The future Empress Elizabeth of Russia was born on 29 December 1709 as the daughter of Peter the Great and Catherine I of Russia. She and her sister Anna were the only two children of their parents to survive to adulthood. They had one half-sibling, Tsarevich Alexei Petrovich, born from their father’s first marriage to Eudoxia Lopukhina. Her education was lacking, but she was considered to be quite intelligent. Not much attention was paid to her education as she was not considered a serious candidate for the throne as Alexei also had a son. She did additionally speak Italian, German and French and was considered an excellent dancer and a great beauty.
In 1724 both Elizabeth and her sister Anna were betrothed to two German first cousins. Anna was betrothed to Charles Frederick, Duke of Holstein-Gottorp and Elizabeth was betrothed to Charles Augustus of Holstein-Hottorp. Anna’s wedding to Charles Frederick went ahead in 1725 despite their father’s death. Elizabeth’s fiancé died in May 1727, just two weeks after the death of her mother. She was now an orphan and without marriage prospects. Her mother had succeeded her father as Empress of Russia and she, in turn, was now succeeded by Alexei’s son Peter, now Peter II. Alexei had died in 1718 at the age of 28. Peter would die just three years into his reign at the age of 14. He was succeeded by Empress Anna, who was a daughter of Peter the Great’s elder brother Ivan V. Meanwhile Elizabeth had also lost her sister, who had died in 1728 shortly after giving birth to a son, also named Peter.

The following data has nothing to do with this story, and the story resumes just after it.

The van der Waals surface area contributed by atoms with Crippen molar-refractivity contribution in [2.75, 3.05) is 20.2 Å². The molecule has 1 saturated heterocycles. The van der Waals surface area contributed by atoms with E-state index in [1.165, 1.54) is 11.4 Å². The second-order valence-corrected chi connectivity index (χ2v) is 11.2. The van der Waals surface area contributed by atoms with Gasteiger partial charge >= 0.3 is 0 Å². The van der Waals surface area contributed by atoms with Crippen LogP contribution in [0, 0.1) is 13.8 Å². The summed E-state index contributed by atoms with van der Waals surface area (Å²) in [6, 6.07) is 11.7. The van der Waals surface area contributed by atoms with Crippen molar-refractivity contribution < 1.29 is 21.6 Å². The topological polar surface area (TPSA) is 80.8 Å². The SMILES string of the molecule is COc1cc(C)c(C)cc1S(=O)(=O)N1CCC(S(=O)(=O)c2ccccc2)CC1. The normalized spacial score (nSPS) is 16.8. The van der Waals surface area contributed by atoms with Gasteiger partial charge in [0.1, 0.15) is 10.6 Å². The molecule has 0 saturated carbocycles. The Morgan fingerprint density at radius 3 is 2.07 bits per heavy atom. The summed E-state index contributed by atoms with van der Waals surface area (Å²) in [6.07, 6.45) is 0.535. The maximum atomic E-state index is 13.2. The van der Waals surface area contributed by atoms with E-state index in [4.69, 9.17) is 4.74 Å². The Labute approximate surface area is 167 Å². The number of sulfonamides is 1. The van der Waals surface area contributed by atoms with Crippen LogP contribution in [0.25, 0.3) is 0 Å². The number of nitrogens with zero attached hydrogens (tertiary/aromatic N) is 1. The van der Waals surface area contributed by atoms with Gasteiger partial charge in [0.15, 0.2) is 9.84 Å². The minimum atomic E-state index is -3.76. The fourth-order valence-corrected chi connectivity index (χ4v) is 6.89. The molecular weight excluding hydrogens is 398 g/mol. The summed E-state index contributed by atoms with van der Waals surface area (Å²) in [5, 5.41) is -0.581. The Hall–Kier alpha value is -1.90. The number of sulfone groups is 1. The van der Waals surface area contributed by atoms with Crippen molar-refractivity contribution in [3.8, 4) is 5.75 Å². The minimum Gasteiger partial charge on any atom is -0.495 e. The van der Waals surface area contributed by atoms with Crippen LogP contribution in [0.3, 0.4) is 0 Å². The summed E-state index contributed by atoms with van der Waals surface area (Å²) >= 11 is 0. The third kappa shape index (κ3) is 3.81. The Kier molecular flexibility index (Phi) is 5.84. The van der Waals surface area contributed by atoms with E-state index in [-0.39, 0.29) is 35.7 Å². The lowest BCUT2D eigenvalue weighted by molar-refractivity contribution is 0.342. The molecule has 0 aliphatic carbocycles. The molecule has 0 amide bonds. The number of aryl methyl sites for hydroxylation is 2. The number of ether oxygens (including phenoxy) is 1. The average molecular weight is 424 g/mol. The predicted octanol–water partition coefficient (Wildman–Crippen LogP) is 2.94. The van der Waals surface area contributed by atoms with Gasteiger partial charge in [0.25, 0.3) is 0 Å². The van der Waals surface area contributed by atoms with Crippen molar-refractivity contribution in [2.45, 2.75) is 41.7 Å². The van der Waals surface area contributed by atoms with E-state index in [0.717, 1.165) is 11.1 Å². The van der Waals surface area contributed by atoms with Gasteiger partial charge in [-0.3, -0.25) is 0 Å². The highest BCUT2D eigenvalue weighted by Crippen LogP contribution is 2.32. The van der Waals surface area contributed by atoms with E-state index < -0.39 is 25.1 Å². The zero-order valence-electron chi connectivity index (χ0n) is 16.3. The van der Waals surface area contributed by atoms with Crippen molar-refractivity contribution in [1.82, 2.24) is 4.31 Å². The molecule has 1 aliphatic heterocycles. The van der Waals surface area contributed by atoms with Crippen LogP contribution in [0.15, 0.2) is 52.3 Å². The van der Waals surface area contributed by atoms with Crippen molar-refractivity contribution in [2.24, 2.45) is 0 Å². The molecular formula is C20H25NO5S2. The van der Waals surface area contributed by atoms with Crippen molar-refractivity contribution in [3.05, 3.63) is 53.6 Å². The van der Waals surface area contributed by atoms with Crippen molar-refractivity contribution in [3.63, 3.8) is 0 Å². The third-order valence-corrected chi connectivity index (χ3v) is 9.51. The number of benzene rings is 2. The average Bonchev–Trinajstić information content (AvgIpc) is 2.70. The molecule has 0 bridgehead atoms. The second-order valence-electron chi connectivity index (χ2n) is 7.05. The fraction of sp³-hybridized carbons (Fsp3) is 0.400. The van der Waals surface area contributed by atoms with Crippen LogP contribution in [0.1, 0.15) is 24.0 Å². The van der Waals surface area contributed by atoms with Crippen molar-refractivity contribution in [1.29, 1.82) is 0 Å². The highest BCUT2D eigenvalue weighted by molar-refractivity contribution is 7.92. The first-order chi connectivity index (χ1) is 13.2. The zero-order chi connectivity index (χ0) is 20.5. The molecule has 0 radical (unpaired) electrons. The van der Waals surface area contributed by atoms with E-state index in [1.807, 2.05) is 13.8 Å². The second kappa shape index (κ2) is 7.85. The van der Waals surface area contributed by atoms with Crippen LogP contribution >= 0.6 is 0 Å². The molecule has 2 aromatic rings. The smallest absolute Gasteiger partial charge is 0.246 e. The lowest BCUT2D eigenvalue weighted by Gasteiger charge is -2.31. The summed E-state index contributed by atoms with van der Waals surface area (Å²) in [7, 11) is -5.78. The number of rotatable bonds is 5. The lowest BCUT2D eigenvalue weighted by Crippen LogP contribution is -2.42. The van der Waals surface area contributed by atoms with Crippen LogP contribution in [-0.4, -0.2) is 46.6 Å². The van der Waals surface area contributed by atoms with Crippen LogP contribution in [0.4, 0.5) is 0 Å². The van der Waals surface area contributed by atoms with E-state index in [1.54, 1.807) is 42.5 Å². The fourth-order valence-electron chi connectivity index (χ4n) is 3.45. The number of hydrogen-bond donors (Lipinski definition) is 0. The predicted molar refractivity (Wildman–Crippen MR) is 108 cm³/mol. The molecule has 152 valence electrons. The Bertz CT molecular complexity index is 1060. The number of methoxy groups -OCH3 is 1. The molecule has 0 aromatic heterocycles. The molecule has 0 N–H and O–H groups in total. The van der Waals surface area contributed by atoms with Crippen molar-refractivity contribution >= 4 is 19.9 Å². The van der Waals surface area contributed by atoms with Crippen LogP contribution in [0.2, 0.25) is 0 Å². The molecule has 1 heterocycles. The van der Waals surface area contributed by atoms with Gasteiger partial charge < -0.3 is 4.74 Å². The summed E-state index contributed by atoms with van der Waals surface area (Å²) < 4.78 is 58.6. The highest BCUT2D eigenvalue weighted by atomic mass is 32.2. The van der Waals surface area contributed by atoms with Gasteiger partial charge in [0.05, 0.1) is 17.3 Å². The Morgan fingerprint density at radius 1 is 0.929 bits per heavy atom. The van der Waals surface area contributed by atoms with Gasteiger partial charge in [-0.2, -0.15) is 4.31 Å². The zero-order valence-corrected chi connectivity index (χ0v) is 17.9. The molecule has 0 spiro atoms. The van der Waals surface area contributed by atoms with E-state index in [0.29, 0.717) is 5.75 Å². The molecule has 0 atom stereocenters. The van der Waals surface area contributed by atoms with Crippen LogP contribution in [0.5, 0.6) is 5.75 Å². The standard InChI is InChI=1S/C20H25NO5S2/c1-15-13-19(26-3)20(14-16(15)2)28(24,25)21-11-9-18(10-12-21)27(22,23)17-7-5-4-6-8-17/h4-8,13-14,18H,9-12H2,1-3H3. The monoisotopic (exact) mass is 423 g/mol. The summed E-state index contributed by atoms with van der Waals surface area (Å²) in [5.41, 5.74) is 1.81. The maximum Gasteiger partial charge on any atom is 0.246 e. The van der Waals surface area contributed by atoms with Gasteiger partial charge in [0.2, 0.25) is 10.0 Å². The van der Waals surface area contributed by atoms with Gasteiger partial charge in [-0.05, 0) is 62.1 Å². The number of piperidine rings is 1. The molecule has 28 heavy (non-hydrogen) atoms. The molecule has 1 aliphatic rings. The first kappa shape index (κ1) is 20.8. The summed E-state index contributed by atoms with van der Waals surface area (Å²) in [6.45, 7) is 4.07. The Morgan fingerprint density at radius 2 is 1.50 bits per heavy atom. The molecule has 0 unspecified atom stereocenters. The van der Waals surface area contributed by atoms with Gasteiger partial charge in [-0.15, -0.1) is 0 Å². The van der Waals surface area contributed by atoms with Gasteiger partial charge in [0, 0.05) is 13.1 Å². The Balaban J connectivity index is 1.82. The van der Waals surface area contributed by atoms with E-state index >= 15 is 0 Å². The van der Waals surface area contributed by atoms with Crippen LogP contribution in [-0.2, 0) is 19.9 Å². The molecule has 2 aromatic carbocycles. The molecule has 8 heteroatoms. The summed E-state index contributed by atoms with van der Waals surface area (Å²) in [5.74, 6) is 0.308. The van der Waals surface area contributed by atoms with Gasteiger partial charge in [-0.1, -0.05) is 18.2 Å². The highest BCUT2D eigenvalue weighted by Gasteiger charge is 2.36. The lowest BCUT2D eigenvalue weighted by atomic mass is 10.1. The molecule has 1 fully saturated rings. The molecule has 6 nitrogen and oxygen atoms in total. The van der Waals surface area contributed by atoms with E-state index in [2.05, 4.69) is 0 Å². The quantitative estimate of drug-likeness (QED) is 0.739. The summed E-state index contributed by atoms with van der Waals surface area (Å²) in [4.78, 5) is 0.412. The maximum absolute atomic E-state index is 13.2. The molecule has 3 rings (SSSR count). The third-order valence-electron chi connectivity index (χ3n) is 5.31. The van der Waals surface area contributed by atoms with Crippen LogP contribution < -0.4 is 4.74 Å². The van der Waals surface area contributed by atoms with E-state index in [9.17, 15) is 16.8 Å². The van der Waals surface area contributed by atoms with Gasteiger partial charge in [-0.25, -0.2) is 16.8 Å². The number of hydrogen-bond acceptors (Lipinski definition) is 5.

Elizabeth could not risk her claim to the throne by marrying below her status, and so she took several lovers, one of which had his tongue cut off when Empress Anna found out. Elizabeth finally settled on Alexis Razumovsky as a lover.
During the ten years of Empress Anna’s reign, Elizabeth remained popular, and she enjoyed the support from the Russian guards regiments. When Anna died in 1740, she was briefly succeeded by the infant Ivan VI, son of the regent Anna Leopoldovna (niece of Empress Anna).
On 25 November 1741 Elizabeth seized power with the help of the Preobrazhensky regiment and the words, “Whom do you want to serve: me, your natural sovereign, or those who have stolen my inheritance?” The coup succeeded without bloodshed. The infant Ivan VI spent the rest of his life imprisoned, while his parents and siblings, who were born later, were also kept in captivity away from him.
Elizabeth was now at the head of the empire at the age of 33. She was her father’s daughter and showed it in her political genius. She knew that she needed an heir, and she selected Peter of Holstein-Gottorp, her sister’s son. Her was proclaimed her heir in 1742, and he came to Russia and was received into the Orthodox Church. In 1745 he married Princess Sophie of Anhalt-Zerbst, who would later be known as Catherine the Great. When their son Paul was born nine years later, Elizabeth took him from his mother and raised him as her own.
Elizabeth’s health began to decline in the late 1750s, and she died on 5 January 1762 after a reign of 20 years. She was succeeded by Peter, who became Peter III.